We'll defend Chicago schools

As Mayor Rahm Emanuel announces the planned closure of dozens of Chicago public schools--the bulk of them in Black and Latino neighborhoods--teachers, students and parents are coming together to build opposition to this recent assault.

In the Pilsen neighborhood, community members gathered on March 23 for a public forum titled "The Fight to Save Our Schools" to hear speakers including a student from Benito Juarez High School, a teacher and representatives from the Pilsen Alliance and the International Socialist Organization. Here, we reprint a speech by one of the panelists, activist and former CPS student Maritere Silva.

High School students march and rally against threatened school closures in ChicagoHigh School students march and rally against threatened school closures in Chicago

THE CHICAGO Teachers Union (CTU) strike back in September has infused confidence into communities across the city. Parents, teachers, students and community activists have been collectively fighting the closings of dozens of schools in Chicago. We have shown that we have power if we stand up and fight back, but the fight is not over. There are still 61 schools on the list of closures. So the fight to keep our schools open is still a vital one in our communities.

The corporate regime across the country has made it their goal to turn public education into a for-profit business. It's not to improve our education system, which is how they are trying to spin it. The big plan is to close as many schools as possible to open up space for charter schools, to allow private businesses to flourish. The development of charter schools, and expensive standardized tests is the means by which the ruling class plans to accomplish this goal of profiting off education.

Chicago is not an isolated case. This plan has been implemented across the country, in Detroit, Philadelphia and New Orleans. The difference between those cities and Chicago is that we have responded aggressively to the attacks. The CTU has shown its strength and stood up for the interests of our children and teachers. As a result, Chicago has become the center of attention and has inspired other school districts across the country to question the educational status quo.

The economic crisis was caused by a bankers and politicians who now are trying to "fix" the economy on the backs of workers--and school closings are a part of it. They are coming for our standard of living.

The fight they are waging is not only against public education but also the entire of the social safety net. The attack is on health care, they are cutting Pell grants and Social Security, transportation services, etc.

Even though the parents of the students whose schools are being closed work minimum-wage jobs--at grocery stores, in factories, like my parents, or at the Post Office or the Chicago Transportation Authority--it does not seem to be enough for them.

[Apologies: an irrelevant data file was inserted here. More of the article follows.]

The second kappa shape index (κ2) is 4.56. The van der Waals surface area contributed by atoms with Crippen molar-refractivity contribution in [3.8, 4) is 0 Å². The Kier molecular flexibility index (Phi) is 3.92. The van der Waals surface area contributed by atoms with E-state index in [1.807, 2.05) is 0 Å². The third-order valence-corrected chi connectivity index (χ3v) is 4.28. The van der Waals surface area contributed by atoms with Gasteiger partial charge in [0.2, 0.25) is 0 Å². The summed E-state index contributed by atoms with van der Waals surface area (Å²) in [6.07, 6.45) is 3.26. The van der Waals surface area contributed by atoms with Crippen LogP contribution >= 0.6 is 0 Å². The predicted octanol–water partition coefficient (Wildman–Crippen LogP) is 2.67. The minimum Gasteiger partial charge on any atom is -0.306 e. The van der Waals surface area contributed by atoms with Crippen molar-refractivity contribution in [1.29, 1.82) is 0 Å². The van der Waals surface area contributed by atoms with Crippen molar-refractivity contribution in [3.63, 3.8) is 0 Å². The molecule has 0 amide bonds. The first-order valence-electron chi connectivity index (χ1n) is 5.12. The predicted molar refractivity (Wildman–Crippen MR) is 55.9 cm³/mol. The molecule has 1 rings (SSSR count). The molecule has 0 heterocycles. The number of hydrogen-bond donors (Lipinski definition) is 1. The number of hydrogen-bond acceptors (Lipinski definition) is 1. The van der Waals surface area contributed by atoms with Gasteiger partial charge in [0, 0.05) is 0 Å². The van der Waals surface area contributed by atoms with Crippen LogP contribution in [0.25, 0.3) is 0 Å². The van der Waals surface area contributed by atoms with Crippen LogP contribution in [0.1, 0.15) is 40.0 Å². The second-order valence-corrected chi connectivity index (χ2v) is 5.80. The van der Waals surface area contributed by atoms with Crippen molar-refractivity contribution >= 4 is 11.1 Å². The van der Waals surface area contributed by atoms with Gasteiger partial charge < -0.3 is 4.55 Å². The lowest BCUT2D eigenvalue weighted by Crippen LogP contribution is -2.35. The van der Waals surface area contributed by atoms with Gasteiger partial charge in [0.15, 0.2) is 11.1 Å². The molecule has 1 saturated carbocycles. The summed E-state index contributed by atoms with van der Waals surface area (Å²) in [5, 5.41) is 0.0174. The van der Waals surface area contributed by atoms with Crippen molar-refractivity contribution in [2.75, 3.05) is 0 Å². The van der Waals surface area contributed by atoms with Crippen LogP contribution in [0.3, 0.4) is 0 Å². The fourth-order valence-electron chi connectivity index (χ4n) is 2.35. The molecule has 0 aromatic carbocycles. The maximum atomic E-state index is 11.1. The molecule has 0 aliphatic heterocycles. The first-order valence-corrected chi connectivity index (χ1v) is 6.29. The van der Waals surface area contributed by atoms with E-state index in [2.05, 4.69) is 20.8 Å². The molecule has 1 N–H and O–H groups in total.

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NOT SURPRISINGLY, most of the schools on the closings list are on the West or South Side of Chicago, where mostly Blacks and Latinos live. So these are racist school closings. We, as people of color, are judged differently, so we receive different resources. School closings will force Black and Brown kids to walk across gang lines and place them in dangerous situations.

The rich know what kind of education is best for kids in elementary school. Their kids go to the best schools in the world, to elementary and high schools where the fees are expensive as college tuition. Billionaire New York Mayor Michael Bloomberg sends his kids to schools where classes are, at most, 16 students. They have some six science labs, six art studios, a few music rooms, and even darkrooms (to process their own photography!).

Yet the reality for most students today is much different. One hundred and sixty schools in Chicago do not have a library. Let me reiterate: In 2013, 160 schools in Chicago do not have libraries!

I would like to assert that we have been denied a proper education. This fight should not only be about not closing any of our schools, but also about Chicago's students receiving all of the resources that the children of the rich receive.

For example, I was in classrooms throughout grammar school and high school next to 30-plus other kids in each class. There was no inquiry solicited by teachers. Just imagine trying to have a discussion with 30-plus students in a crowded classroom with no air conditioning.

We all have our learning differences; this fact is completely disregarded. Classes should be structured so that we have small groups with ample time for students to articulate their thoughts completely. Learning is about more than a test score, and being quiet for hours on end while filling in bubbles is not an education.